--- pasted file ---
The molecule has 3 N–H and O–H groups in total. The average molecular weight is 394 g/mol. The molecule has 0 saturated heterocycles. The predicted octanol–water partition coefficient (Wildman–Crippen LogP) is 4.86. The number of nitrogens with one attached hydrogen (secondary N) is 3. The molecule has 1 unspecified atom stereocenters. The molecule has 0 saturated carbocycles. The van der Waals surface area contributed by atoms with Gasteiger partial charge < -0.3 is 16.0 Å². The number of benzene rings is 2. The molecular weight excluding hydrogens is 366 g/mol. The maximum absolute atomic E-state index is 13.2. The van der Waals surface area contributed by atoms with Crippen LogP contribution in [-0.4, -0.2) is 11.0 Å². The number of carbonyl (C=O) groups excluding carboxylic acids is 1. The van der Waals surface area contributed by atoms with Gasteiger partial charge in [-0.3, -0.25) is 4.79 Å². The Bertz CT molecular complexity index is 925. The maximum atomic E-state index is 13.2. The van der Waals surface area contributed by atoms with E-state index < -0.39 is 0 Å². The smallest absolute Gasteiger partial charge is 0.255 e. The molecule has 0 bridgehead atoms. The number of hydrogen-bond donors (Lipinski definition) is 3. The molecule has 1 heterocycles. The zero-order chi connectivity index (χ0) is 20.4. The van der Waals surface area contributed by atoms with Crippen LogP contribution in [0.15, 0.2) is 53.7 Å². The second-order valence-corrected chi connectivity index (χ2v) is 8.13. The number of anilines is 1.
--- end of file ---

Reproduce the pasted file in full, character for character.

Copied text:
The molecule has 3 N–H and O–H groups in total. The average molecular weight is 394 g/mol. The molecule has 0 saturated heterocycles. The predicted octanol–water partition coefficient (Wildman–Crippen LogP) is 4.86. The number of nitrogens with one attached hydrogen (secondary N) is 3. The molecule has 1 unspecified atom stereocenters. The molecule has 0 saturated carbocycles. The van der Waals surface area contributed by atoms with Gasteiger partial charge < -0.3 is 16.0 Å². The number of benzene rings is 2. The molecular weight excluding hydrogens is 366 g/mol. The maximum absolute atomic E-state index is 13.2. The van der Waals surface area contributed by atoms with Crippen LogP contribution in [-0.4, -0.2) is 11.0 Å². The number of carbonyl (C=O) groups excluding carboxylic acids is 1. The van der Waals surface area contributed by atoms with Gasteiger partial charge in [-0.3, -0.25) is 4.79 Å². The Bertz CT molecular complexity index is 925. The maximum atomic E-state index is 13.2. The van der Waals surface area contributed by atoms with E-state index < -0.39 is 0 Å². The smallest absolute Gasteiger partial charge is 0.255 e. The molecule has 0 bridgehead atoms. The number of hydrogen-bond donors (Lipinski definition) is 3. The molecule has 1 heterocycles. The zero-order chi connectivity index (χ0) is 20.4. The van der Waals surface area contributed by atoms with Crippen LogP contribution in [0.15, 0.2) is 53.7 Å². The second-order valence-corrected chi connectivity index (χ2v) is 8.13. The number of anilines is 1.